Three reasons why the approval of a Bitcoin ETF will be a game changer for the BTC price

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The establishment of a Bitcoin ETF will open the door to more cautious investors, which could have an irreversible impact on the price of BTC.

Some financial experts feel that the price of cryptocurrencies is completely determined by investor speculation, and critics have stated in recent years that fixed income products such as Treasury notes have nothing to do with digital assets. This viewpoint is fairly correct because, at the moment, most asset class investors are not permitted to invest in Bitcoin (BTC) and altcoins.

 

Public pension funds, retirement plans, fixed income and most non-leverage equity and multimarket mutual funds can only invest in certain asset classes. These limits arise from the fund class regulation, the fund’s own bylaws and the administrator’s risk assessment.

Not every fund can invest in Grayscale Bitcoin Trust

Most people are unaware that the mutual fund manager does not have complete influence over the investment decision. The fund administrator is a third-party organisation that acts as a go-between for the fund management and investors in order to verify and distribute assets associated with investments.

As a result, the fund administrator may decide that a particular instrument offers a high risk and limit or deny access to it. In this case, the trust fund is the investment vehicle employed by the Grayscale Bitcoin Trust, or GBTC, and it entails issuer credit risk.

 

Amundi funds breakdown by asset class. Source: Amundi

Global asset managers typically have a 30 percent to 60 percent fixed income exposure, therefore cryptocurrencies are extremely unlikely to be included. Amundi, the top European investment business, is a notable example, with over $2.1 trillion in assets under management.

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According to BCG Group, the global asset industry has surpassed $100 trillion, with North America holding nearly 50% of this figure. Unfortunately, these astronomical figures cause analysts to incorrectly relate those numbers to the Bitcoin exchange-traded fund (ETF) instrument.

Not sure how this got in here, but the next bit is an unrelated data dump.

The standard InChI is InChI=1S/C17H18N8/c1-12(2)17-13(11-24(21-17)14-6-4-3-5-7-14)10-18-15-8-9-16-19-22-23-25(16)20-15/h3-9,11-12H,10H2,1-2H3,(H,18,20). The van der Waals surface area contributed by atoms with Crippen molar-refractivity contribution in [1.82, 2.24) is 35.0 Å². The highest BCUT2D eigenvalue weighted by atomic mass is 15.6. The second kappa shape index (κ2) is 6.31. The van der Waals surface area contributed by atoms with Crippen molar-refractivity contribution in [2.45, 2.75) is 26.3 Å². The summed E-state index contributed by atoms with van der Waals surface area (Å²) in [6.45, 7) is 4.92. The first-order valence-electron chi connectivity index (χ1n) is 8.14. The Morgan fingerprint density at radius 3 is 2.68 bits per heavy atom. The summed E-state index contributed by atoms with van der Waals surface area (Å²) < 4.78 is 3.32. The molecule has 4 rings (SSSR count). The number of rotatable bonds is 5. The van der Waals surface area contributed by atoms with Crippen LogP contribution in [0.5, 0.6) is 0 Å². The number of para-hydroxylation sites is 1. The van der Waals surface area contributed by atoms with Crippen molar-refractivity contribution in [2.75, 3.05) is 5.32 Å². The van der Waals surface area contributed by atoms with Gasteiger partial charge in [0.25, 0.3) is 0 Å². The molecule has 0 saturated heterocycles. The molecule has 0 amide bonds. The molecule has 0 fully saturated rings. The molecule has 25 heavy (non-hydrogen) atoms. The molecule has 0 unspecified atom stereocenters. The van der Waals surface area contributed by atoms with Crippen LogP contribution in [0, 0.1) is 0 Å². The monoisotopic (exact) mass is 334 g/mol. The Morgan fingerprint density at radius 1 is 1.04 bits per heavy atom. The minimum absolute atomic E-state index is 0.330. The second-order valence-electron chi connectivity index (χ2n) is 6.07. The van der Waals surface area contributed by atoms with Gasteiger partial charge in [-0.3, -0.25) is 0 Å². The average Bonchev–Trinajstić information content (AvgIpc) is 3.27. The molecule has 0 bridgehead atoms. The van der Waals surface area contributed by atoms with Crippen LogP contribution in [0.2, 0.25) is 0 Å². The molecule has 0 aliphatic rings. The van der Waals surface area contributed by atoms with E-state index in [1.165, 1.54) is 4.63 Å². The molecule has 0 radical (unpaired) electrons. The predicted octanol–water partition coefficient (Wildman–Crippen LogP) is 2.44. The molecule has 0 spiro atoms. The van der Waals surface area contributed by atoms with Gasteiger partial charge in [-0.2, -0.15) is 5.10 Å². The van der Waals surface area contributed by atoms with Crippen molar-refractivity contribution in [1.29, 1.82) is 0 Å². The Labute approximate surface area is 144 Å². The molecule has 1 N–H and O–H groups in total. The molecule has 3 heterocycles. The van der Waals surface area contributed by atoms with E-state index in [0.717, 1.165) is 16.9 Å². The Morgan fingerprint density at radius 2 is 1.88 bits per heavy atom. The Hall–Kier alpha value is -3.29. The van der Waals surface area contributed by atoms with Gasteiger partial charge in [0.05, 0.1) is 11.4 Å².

According to Reuters, more than half of all investment-grade corporate bonds in the eurozone now trade with negative yields. This includes $7.7 trillion worth of government debt, which accounts for 70.8% of the total.

Financial Times reported that the value of the global negative-yield debt has surpassed $16.5 trillion, fueled by investors’ more pessimistic outlook and bond purchases by central banks.

Investors will gradually exit fixed income strategies

There is reason to anticipate that investors receiving negative rates will eventually transfer to riskier assets, though a complete shift to cryptocurrencies is unlikely. Non-leverage multi-asset and alternative investments, on the other hand, are more likely to benefit since they are less risky than equities and high-yield structured assets and bonds.

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As a result, if the US Securities and Exchange Commission approves a Bitcoin ETF, it will open the door to a wide range of funds that are currently barred from investing in bitcoin.

Even if the ETF is exclusively reserved for a part of the equities and multi-asset classes, the new instrument doesn’t even need to capture $500 billion to propel Bitcoin’s market capitalization above $2 trillion. Less than 2.5 million coins are deposited on exchanges, equivalent to $125 billion readily available for trading.

Commodity funds are the best candidate

According to iShares, the value of global commodities exchange-traded products adds up to $263 billion. Considering that not every mutual fund is listed, it is reasonable to assume that the actual number surpasses $500 billion.

This means that a 1% allocation from this asset class is equal to $5 billion, and such an investment would undoubtedly be sufficient to boost Bitcoin’s price past its all-time high of $65,000.

If and when a BTC ETF is allowed, traders will anticipate the potential inflow as soon as the permission is announced, even if the products only catch $5 billion in the first few months.

As long as governments and central banks continue to pump liquidity, buy bonds, and issue stimulus packages, there will be a progressive infusion of capital into riskier assets, increasing demand for the ETF.

 

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